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dc.contributor.authorFrieman, M.
dc.contributor.authorMatthews, K.
dc.contributor.authorTaylor, J.
dc.contributor.authorJones, G.
dc.date.accessioned2020-03-27T15:13:17Z
dc.date.available2020-03-27T15:13:17Z
dc.date.issued2011
dc.identifier.urihttps://www.scopus.com/inward/record.uri?eid=2-s2.0-82555170562&doi=10.1371%2fjournal.pone.0028479&partnerID=40&md5=b602e74132d43651bb340f52ee1a854b
dc.identifier.urihttp://hdl.handle.net/10713/12425
dc.description.abstractSevere acute respiratory coronavirus (SARS-CoV) emerged in 2002, resulting in roughly 8000 cases worldwide and 10% mortality. The animal reservoirs for SARS-CoV precursors still exist and the likelihood of future outbreaks in the human population is high. The SARS-CoV papain-like protease (PLP) is an attractive target for pharmaceutical development because it is essential for virus replication and is conserved among human coronaviruses. A yeast-based assay was established for PLP activity that relies on the ability of PLP to induce a pronounced slow-growth phenotype when expressed in S. cerevisiae. Induction of the slow-growth phenotype was shown to take place over a 60-hour time course, providing the basis for conducting a screen for small molecules that restore growth by inhibiting the function of PLP. Five chemical suppressors of the slow-growth phenotype were identified from the 2000 member NIH Diversity Set library. One of these, NSC158362, potently inhibited SARS-CoV replication in cell culture without toxic effects on cells, and it specifically inhibited SARS-CoV replication but not influenza virus replication. The effect of NSC158362 on PLP protease, deubiquitinase and anti-interferon activities was investigated but the compound did not alter these activities. Another suppressor, NSC158011, demonstrated the ability to inhibit PLP protease activity in a cell-based assay. The identification of these inhibitors demonstrated a strong functional connection between the PLP-based yeast assay, the inhibitory compounds, and SARS-CoV biology. Furthermore the data with NSC158362 suggest a novel mechanism for inhibition of SARS-CoV replication that may involve an unknown activity of PLP, or alternatively a direct effect on a cellular target that modifies or bypasses PLP function in yeast and mammalian cells. Copyright 2011 Frieman et al.en_US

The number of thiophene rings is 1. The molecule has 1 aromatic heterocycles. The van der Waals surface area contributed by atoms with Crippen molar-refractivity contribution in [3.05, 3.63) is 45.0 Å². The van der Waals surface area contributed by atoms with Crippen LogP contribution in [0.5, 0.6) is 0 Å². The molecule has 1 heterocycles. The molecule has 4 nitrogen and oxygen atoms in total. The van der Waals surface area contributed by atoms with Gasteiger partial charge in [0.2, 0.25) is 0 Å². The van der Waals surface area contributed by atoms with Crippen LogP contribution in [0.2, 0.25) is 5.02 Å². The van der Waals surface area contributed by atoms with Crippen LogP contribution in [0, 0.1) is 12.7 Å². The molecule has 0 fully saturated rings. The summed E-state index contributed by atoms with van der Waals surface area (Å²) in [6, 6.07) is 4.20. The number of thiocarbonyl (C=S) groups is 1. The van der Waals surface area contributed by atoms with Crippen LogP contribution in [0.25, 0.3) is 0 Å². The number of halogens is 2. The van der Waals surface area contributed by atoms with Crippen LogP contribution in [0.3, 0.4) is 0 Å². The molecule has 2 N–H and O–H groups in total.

dc.description.urihttps://doi.org/10.1371/journal.pone.0028479en_US
dc.language.isoen_USen_US
dc.relation.ispartofPLoS ONE
dc.subjectsevere acute respiratory coronavirusen_US
dc.subjectSARS-CoVen_US
dc.subjectyeast-based assayen_US
dc.subjectinhibitorsen_US
dc.subject.meshSARS Virusen_US
dc.subject.meshYeastsen_US
dc.titleYeast based small molecule screen for inhibitors of SARS-CoVen_US
dc.typeArticleen_US
dc.identifier.doi10.1371/journal.pone.0028479
dc.identifier.pmid22164298
dc.identifier.ispublishedNo


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